What’s Your Leadership Lens?
How do you perceive the world?
Is your glass half empty, or half full?
When you interact with people, whether at work or in your community, do you inherently trust them?
As human beings we haul around a lot of baggage, the accumulation of years and years of experiences: parents, grandparents, teachers, community leaders, aunts and uncles, bosses (good and bad), and the list goes on.
How we see the world and function on a daily basis is determined by what’s called our mental models. That’s fancy talk for our bundled assumptions, beliefs and values acquired over our lifetimes. Two people who have studied and written extensively on mental models are Peter Senge and his mentor, Harvard psychologist Chris Argyris.
Senge’s 1990 widely acclaimed book The Fifth Discipline: The Art and Practice of the Learning Organization did a lot to help people better understand how they learn and work together, in particular within the artificial constructs of organizations. Argyris’ concept of the Ladder of Inference serves as a pathway to explain how our mental models are formed and how they evolve as we age.
Here’s a brief description of the Ladder:
Whether you think of this concept as a continuum or perhaps a movie film, we begin with real data; in other words, real life daily experiences. We interpret these experiences, selecting certain ones and then determine their meaning.
We then develop assumptions based on what we’ve drawn from our experiences and the meanings we’ve attached to them.
The next step is the conclusions we establish, which in turn help form our beliefs. From these beliefs our daily behaviors and actions emerge.
You may be thinking at this point that this Ladder is actually a circular diagram because life is not a linear process. You’d be correct on this.
Each of us is continually exposed to new experiences each day, which may reinforce the assumptions and conclusions we’ve developed. However, they may also conflict with them as well. Internal conflict will occur more often if we expose ourselves to new situations and experiences, stretching our learning into new areas.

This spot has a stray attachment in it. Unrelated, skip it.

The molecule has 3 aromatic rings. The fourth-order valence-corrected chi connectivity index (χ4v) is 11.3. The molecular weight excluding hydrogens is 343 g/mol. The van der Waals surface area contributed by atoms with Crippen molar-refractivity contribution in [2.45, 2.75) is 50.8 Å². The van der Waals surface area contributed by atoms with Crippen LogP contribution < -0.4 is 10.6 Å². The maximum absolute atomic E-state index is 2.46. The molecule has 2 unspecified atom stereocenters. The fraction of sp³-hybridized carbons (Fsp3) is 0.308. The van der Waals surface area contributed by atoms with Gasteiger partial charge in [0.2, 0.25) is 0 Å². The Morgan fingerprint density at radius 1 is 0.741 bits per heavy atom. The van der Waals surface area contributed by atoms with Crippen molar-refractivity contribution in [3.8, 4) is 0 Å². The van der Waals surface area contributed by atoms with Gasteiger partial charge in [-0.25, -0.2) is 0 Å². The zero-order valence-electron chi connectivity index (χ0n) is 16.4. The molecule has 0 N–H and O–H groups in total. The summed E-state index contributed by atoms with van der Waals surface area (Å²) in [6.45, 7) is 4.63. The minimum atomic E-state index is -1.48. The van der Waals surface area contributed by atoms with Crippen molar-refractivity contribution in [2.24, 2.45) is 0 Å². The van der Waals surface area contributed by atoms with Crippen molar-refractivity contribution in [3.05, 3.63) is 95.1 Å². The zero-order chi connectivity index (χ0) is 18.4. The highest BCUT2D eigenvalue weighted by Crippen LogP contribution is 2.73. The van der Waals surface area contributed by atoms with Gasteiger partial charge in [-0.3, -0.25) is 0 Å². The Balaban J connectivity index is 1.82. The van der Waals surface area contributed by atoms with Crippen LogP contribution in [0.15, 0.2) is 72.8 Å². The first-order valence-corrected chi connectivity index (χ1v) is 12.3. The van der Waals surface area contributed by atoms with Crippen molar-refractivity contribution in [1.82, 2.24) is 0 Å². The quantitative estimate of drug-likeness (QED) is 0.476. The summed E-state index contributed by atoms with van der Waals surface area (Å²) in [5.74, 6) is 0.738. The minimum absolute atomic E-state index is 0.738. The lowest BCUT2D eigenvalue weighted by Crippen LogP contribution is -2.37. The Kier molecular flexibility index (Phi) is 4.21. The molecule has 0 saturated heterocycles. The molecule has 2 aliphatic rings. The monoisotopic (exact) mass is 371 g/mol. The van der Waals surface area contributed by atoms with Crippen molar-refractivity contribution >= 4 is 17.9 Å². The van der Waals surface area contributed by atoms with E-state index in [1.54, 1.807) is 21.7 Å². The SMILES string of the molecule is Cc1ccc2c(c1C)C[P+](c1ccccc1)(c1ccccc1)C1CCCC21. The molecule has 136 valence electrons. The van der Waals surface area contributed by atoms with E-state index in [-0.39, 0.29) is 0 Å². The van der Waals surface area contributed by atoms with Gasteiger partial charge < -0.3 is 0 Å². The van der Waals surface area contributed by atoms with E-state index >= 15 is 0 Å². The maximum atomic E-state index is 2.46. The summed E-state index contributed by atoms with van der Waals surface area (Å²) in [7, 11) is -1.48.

The Ladder of Inference has useful applications, for example, to teamwork. Understanding how people can quickly develop incorrect assumptions and beliefs about co-workers can help place issues in the proper context.
Here’s a simple example:
• Bob is a member of a team. Every Monday morning the team meets at 9am.
• However, Bob sometimes arrives late for meetings.
• Bob knows there’s a team meeting every Monday, but comes late.
• Therefore, Bob is unreliable and can’t be counted upon.
The Ladder of Inference, consisting of “data,” assumptions and beliefs, in turn producing a negative attitude towards Bob, may be corrected if the team takes the time to talk to Bob. As it turns out, Bob’s a single dad with three young kids. The team may wish to discuss how to adjust their meeting time.
Now let me give two more detailed fictional examples of the Ladder of Inference at work in an organizational setting:
Chuck: Demoralized Baby Boomer
Chuck is 49, a “young” Boomer who has worked in government since graduating from college. He’s a middle manager who keeps his head down, avoids rocking the boat and taking risks, and has a keen eye cast towards eventual retirement, which won’t come too soon in his mind.
When Chuck was growing up, he was taught to respect his elders, whether parents, relatives, neighbors or teachers. He was urged to go to college by his school guidance counselor and his dad; learning a trade was not on the radar. Throughout his teens and college years, Chuck learned that compliance to authority was the way it is. He also learned that whether it was one of his college profs or bosses during summer jobs, that you did what you told and never questioned instructions or spoke up.